Immigration Enforcement Actions: 2013 -- Obama administration removed 438,000 noncitizens last year, 95 percent of them from Mexico and Central America
Each year, the Department of Homeland Security (DHS) undertakes immigration enforcement actions involving hundreds of thousands of aliens who may be or are in violation of U.S. immigration laws. These actions include the apprehension or arrest, detention, return, and removal from the United States of aliens.
This Office of Immigration Statistics (OIS) Annual Report presents information on aliens determined inadmissible, apprehended, arrested, detained, returned, or removed, during 2013. Key findings in this report include:
• CBP determined approximately 204,000 aliens were inadmissible.
• DHS apprehended approximately 662,000 aliens; 64 percent were citizens of Mexico.
• ICE detained nearly 441,000 aliens.
• Approximately 178,000 aliens were returned to their home countries through processes that did not require a removal order.
• DHS removed approximately 438,000 aliens from the United States. The leading countries of origin for those removed were Mexico (72 percent), Guatemala (11 percent), Honduras (8.3 percent), and El Salvador (4.8 percent).
• Expedited removal orders accounted for 44 percent, of all removals.
• Reinstatements of final orders accounted for 39 percent, of all removals.
• ICE removed approximately 198,000 known criminal aliens from the United States.
Note that the Obama administration removed 438,000 noncitizens last year, 95 percent of them from Mexico and Central America.
Extraordinary Rendition Paperback by Paul Batista (2013 Fiction)
When Ali Hussein, suspected terrorist and alleged banker for Al Qaeda, is finally transported from Guantanamo Bay to the US mainland to stand trial, many are stunned when Byron Carlos Johnson, a pre-eminent lawyer and son of a high-profile diplomat, volunteers to represent him. On principle, Johnson thought he was merely defending a man unjustly captured through rendition and water-boarded illegally. But Johnson soon learns that there is much more at stake than one man's civil rights. Hussein's intimate knowledge of key financial transactions could lead to the capture of or the unabated funding of the world's most dangerous terror cells. This makes Hussein the target of corrupt US intelligence forces on one side, and ruthless international terrorists on the other, and puts Byron Carlos Johnson squarely in the crosshairs of both. Written by no-holds-barred attorney Paul Batista, Extraordinary Rendition excels not only as an action thriller, but as a sophisticated legal procedural as well. Smart. Fast. Heart-pounding. A legal thriller of the highest order.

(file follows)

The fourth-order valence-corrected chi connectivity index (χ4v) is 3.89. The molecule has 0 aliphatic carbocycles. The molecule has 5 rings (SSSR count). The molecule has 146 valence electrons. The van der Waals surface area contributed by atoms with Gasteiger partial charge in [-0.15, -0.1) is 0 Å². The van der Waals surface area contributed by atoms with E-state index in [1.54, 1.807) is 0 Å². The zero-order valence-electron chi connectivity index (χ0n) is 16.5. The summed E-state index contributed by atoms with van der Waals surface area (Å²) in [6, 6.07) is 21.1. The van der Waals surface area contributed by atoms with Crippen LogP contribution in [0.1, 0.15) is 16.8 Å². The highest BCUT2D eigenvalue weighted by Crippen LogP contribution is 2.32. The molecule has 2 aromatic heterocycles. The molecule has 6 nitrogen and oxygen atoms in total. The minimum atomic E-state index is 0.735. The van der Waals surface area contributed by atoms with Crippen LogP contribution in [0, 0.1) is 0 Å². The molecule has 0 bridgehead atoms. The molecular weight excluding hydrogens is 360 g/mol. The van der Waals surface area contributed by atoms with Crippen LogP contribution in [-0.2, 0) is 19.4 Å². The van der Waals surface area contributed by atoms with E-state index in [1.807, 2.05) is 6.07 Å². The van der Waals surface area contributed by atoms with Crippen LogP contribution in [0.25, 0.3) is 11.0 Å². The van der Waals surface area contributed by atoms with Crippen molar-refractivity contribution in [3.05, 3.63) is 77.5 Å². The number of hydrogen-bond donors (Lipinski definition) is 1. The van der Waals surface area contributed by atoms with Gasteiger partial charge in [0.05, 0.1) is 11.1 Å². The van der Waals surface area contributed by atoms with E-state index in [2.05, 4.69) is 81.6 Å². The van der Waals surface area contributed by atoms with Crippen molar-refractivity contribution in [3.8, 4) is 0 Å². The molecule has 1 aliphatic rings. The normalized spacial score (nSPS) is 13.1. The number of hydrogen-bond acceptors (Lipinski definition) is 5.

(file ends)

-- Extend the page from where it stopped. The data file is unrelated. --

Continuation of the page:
Born in Chengdu, China, actor Bai Ling was a major star in her country by the time she left for the U.S. Learning English while she attended film school at New York University, she soon won the lead in Terence Malik’s play Sansho the Bailiff. Not long after, she landed her breakout role in the 1997 film Red Corner, which won her a National Board of Review award for a Breakthrough Performance. Later, she garnered acclaim for her role in Anna and the King.
UC Davis Opens Center for Undocumented Students, Law School's Immigration Clinic to Provide Legal Assistance to Undocumented Studentsenter
With the new quarter starting today, UC Davis has opened a new AB540 and Undocumented Student Center. AB 540 refers to a California state law, passed in 2001, that exempts students from paying nonresident college tuition (which is costlier than resident tuition) if they have attended a California high school for at least three years, graduated from a California high school and met other requirements.
The AB 540 and Undocumented Student Center will offer undocumented students community, coordinate resources for them, and support their success. Building on the efforts of students over the years, students, including members of SPEAK (Scholars Promoting Education Awareness and Knowledge), a student-run organization that supports undocumented students, last year drafted a proposal for a center and began discussions with campus leaders. In fall 2013, UC President Janet Napolitano announced a $5 million initiative to enhance student services and financial aid available to undocumented UC students. UC Davis is receiving $500,000 to serve its estimated 200 undocumented students.
The new center will offer academic and financial advising, and access to counseling services. It will also advocate for undocumented students and raise campus awareness about their concerns. Through a partnership with the School of Law's Immigration Law Clinic, the center will offer free immigration-related legal services including representation in immigration court or before immigration agencies; and workshops for preparing applications for Deferred Action for Childhood Arrivals, naturalization and other forms or immigration relief. Professors Leticia Saucedo and Amagda Pérez have taken leadership roles in expanding the Immigration Law Clinic's services to include legal assistance for undocumented UC Davis students.